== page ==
Figure Jump LinkFigure 1. Representative recording from the apical four-chamber view of longitudinal strain, systolic and early diastolic strain rate tracings in a patient with a normal RV. Note each set has seven curves, one for each of the six RV segments and one (in black) for the global RV value. Systolic values are displayed downward (negative) and positive values are above the baseline (positive). The ventricles are displayed in Mayo Clinic format with the LV on the left and the RV on the right. LV = left ventricle; Pk = peak systolic strain; RV = right ventricle; Seg = segment; TPk = time to peak systolic strain.Grahic Jump Location
Figure Jump LinkFigure 2. Representative recording from the apical four-chamber view of RV longitudinal strain, systolic and early diastolic strain rate tracings in a patient with an abnormal RV. Note each set has seven curves, one for each of the six RV segments and one (in black) for the global RV value. Systolic values are displayed downward (negative) and positive values are above the baseline (positive). The ventricles are displayed in Mayo Clinic format with the LV on the left and the RV on the right. See Figure 1 legend for expansion of abbreviations.Grahic Jump Location
Table Graphic Jump Location
Table 3 —RV Strain and Systolic and Diastolic Strain Rate

Data are presented as mean ± SD. See Table 2 legend for expansion of the abbreviation.

Figure Jump LinkFigure 3. Association of RV free wall systolic strain with clinical and echocardiographic parameters of disease severity and right ventricular dysfunction. A, World Health Organization (WHO) FC. B, BNP. C, RA vol index. D, eRAP by echo. E, RV FAC. F, TV annular systolic displacement. G, RVOT TVI. H, PA CAP. *P < .05. BNP = B-type natriuretic peptide; eRAP = estimated right atrial pressure; FAC = fractional area change; FC = functional class; PA CAP = pulmonary artery capacitance; RA vol = right atrial volume; RVOT = right ventricular outflow tract; TV = tricuspid valve; TVI = time velocity integral. See Figure 1 legend for expansion of other abbreviations.Grahic Jump Location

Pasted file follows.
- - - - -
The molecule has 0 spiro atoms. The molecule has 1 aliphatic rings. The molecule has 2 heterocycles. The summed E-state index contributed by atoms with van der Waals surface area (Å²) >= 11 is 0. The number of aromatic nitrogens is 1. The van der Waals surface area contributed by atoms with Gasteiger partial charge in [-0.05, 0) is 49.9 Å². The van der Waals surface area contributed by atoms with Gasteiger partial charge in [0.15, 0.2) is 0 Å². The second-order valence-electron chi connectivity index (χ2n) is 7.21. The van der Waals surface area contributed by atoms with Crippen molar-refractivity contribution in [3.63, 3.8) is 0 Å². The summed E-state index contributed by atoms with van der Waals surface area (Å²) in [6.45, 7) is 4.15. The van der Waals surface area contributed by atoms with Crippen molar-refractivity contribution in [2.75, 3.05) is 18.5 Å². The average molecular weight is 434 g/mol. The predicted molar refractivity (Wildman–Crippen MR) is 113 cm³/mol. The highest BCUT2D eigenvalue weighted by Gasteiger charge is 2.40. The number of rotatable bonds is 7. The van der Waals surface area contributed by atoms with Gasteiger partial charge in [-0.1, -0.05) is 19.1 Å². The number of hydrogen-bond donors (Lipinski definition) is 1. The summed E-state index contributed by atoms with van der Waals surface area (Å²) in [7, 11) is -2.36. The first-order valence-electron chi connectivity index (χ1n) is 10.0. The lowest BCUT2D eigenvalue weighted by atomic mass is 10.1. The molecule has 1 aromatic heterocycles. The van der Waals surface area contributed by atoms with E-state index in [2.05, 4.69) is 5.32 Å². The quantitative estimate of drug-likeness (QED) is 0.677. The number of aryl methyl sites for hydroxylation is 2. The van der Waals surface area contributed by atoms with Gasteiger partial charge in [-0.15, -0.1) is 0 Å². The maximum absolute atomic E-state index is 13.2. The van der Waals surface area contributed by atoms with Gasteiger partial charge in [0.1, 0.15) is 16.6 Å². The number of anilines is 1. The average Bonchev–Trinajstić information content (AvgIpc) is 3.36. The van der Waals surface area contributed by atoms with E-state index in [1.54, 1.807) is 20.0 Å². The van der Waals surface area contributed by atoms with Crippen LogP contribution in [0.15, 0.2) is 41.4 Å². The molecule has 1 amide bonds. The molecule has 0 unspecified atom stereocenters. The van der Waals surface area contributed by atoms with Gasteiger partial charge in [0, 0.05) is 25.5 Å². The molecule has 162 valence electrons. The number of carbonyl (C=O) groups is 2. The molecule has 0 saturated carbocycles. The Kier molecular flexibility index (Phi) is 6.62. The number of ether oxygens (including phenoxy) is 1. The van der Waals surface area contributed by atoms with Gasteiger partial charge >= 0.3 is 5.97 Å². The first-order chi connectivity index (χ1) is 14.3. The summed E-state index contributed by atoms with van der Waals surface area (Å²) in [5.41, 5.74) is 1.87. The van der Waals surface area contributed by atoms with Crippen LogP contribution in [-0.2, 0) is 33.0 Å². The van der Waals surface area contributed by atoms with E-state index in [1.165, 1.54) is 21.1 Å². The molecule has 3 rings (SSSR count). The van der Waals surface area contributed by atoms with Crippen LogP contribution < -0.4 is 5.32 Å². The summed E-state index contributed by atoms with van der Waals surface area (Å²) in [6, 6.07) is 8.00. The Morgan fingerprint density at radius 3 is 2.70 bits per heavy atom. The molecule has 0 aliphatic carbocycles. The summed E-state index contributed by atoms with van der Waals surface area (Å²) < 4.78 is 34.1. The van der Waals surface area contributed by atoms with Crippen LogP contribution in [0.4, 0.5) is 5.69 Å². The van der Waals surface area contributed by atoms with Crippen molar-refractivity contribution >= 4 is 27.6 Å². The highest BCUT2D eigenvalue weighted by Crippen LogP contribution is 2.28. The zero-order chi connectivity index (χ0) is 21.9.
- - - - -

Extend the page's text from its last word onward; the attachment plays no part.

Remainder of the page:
Although RV strain data were not available to physicians to influence choice of PAH therapy, those with an RV free wall strain less negative than −12.5%, compared with those with better levels, were less likely to be initially treated with calcium channel blockers alone (0/28 [0%] vs 7/52 [13%], P < .05) and more likely to be treated initially with parenteral prostacyclin analog therapy or an early (within 3 months) combination of an endothelin receptor antagonist, phosphodiesterase-5 inhibitor, and/or an inhaled prostacyclin analog (14/28 [50%] vs 14/52 [27%], P < .05). Despite these differences in early treatment, in those patients alive at 6 months, more abnormal RV free wall strain values were associated with a greater degree of disease progression, with 24% of those with an RV free wall strain > −12.5% having clinical deterioration (Fig 5A). Average WHO FC was also higher at 6 months in those with worse RV free wall strain (3.0 ± 0.7 vs 2.4 ± 0.7, P = .001). Average WHO FC was slightly lower at 6 months in those with a mild to moderate reduction in RV strain (−0.2 ± 0.5, P < .01) but was unchanged in those with severe strain reduction (0.04 ± 0.6, P = .7). Patients with an RV free wall strain worse than −12.5% had a higher requirement of loop diuretics and/or a greater degree of lower extremity edema (Fig 5B) at 6 months, reflecting a greater clinical degree of right-sided heart failure.

Figure Jump LinkFigure 4. Association of RV free wall systolic strain with right-sided heart catheterization findings. A, RAP. B, Mean PAP, mm Hg. C, O2 sat sampled in the main pulmonary artery. D, PVRI for body surface area PVRI). E, RV SV indexed for body surface area. *P < .05. O2 sat = mixed venous oxygen saturation; PAP = pulmonary artery pressure; PVRI = pulmonary vascular resistance index; RAP = right atrial pressure; SV = stroke volume. See Figure 1 legend for expansion of other abbreviations.Grahic Jump Location
Figure Jump LinkFigure 5. Association of tertiles of RV free wall systolic strain. A, With proportion of clinical deterioration at 6-month follow-up (*P < .01). B, With subsequent right-sided heart failure at 6 months as demonstrated by proportion requiring loop diuretics at 6 months and proportion with edema despite diuretics (*P < .01). C, With death over 4 years (P < .005). See Figure 1 legend for expansion of abbreviations.Grahic Jump Location